“Jump Into Writing! supports teachers with
- lessons that are easy to manage,
- a logical sequence of routines,
- a practical, accessible voice for real teachers,
- carefully chosen mentor texts to inspire, instruct, and engage on multiple levels,
- embedded support that helps teachers grow as writers while they teach.
Regardless of their writing workshop experience, teachers can jump in without feeling like they’re getting in over their heads.”
This year readying themselves with our SU-wide writing focus and some professional learning opportunities, elementary classrooms set a goal of “trying on” different aspects of the program. The “try-on” found an enthusiastic following in grades 3 and 4 in particular (for a more in depth look at implementation see the November 13 FWSU Story by BFA Instructional Coach Juliet King).
Recently I had the opportunity to not only see the program first hand, but to provide writing feedback to a small group of enthusiastic fourth grade writers in Allison MacKenzie’s fourth grade class at GEMS. The goals of the Jump into Writing Launch Unit is to get students acclimated to writing expectations, introduce/reinforce the workshop model, and ignite a passion for students to see themselves as writers.
Four brave and very talented writers volunteered to work directly with me via Zoom while the rest of the class listened. They were eager to share their drafting from their Writer’s Notebook. The Writer’s Notebook gives students a space to gather thoughts, brainstorm writing ideas, plan, draft, and think about next steps.
After what quickly became my favorite experience of the year so far (I cannot wait to go back), I asked Allison MacKenzie to share some of her impressions of installing parts of the Jump into Writing program in her class this year. Here’s what she had to say:
“I really appreciate the pace of the Launch Unit and all of the tools that the students build for themselves in their notebooks. This unit gives them some great places to go for ideas by teaching them to make memory chains, lists, use artifacts, special places, and emotions to give them topic ideas. The launch unit also gives them a variety of structures to use, such as small moment stories and list poems. I have noticed that the pace and structure of the program has been especially helpful in teaching reluctant writers.”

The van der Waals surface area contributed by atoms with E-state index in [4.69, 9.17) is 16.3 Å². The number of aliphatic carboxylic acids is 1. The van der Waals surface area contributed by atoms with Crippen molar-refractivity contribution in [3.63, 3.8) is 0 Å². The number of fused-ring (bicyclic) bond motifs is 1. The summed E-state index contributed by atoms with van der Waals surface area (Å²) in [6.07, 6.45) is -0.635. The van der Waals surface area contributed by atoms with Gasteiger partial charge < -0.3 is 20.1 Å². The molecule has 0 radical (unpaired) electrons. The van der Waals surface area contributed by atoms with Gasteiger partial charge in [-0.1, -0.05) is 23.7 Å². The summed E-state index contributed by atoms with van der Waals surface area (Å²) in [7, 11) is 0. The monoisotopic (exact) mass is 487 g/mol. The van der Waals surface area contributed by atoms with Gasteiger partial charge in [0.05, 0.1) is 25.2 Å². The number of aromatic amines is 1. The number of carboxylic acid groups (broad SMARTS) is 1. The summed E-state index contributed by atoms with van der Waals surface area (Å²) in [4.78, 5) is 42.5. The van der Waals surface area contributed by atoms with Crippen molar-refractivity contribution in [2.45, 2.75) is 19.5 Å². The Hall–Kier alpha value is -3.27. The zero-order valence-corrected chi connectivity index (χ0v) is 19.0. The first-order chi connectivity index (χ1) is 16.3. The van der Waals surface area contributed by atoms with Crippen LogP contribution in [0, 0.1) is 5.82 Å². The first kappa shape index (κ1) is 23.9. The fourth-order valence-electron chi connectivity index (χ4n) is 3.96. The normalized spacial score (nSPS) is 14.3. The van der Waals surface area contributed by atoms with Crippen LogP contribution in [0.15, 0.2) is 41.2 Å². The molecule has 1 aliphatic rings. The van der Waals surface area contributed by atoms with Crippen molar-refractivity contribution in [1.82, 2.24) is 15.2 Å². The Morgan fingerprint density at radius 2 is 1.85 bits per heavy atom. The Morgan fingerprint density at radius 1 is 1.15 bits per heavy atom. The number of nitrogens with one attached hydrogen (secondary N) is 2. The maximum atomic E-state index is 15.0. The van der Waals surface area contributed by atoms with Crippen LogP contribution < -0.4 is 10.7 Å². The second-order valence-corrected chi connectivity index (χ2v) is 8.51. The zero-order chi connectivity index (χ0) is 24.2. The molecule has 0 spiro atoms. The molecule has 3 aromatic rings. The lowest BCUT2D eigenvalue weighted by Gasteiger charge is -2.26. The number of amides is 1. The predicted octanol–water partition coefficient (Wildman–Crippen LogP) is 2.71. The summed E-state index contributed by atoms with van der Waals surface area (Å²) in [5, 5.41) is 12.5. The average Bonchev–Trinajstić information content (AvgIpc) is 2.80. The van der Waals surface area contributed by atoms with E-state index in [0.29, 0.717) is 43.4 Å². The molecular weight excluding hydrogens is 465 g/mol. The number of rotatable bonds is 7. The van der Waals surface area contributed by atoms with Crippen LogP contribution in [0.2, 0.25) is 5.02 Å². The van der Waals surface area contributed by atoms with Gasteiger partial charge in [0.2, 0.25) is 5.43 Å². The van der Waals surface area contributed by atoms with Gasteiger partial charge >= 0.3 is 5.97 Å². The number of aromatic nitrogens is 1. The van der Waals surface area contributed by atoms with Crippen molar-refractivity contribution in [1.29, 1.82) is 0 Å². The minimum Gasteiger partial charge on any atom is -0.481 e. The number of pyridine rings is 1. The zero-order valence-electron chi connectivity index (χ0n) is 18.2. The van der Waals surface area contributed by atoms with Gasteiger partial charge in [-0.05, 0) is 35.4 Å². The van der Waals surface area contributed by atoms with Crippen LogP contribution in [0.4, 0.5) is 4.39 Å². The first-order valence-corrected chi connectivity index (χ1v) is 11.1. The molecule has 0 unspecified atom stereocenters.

What she shared next was what I saw with her class and was so impressed by so much enthusiasm for writing:
“My students are truly excited about their writing block each day. They loved decorating their notebooks at the beginning of the year and this helped create a sense of pride for them. They remain as engaged as they work through to the publishing stage. It’s great to have students coming up to me, voluntarily wanting to share their stories, even if it’s not their conference day.”
I am so grateful to Andrew, Delia, Jenna, and Mary for their willingness to share their writing with me and receive some validating feedback about their work.
As a former teacher and as the FWSU Curriculum Director, one of the most gratifying pieces of feedback I could receive from a teacher came from Allison a few days later:
“So as I sit here editing Delia’s story she said, ‘I didn’t think this was going to be good, but now it’s the best story I’ve ever written.’ She took your advice and is writing about the “other dimension.” I’ll be sure to send you a copy when she’s done!”
I”ll be looking forward to it, Delia!
Linda Keating is the Director of Curriculum,
Instruction and Assessment at Franklin West
Supervisory Union. She is a regular contributor to THE FWSU STORY.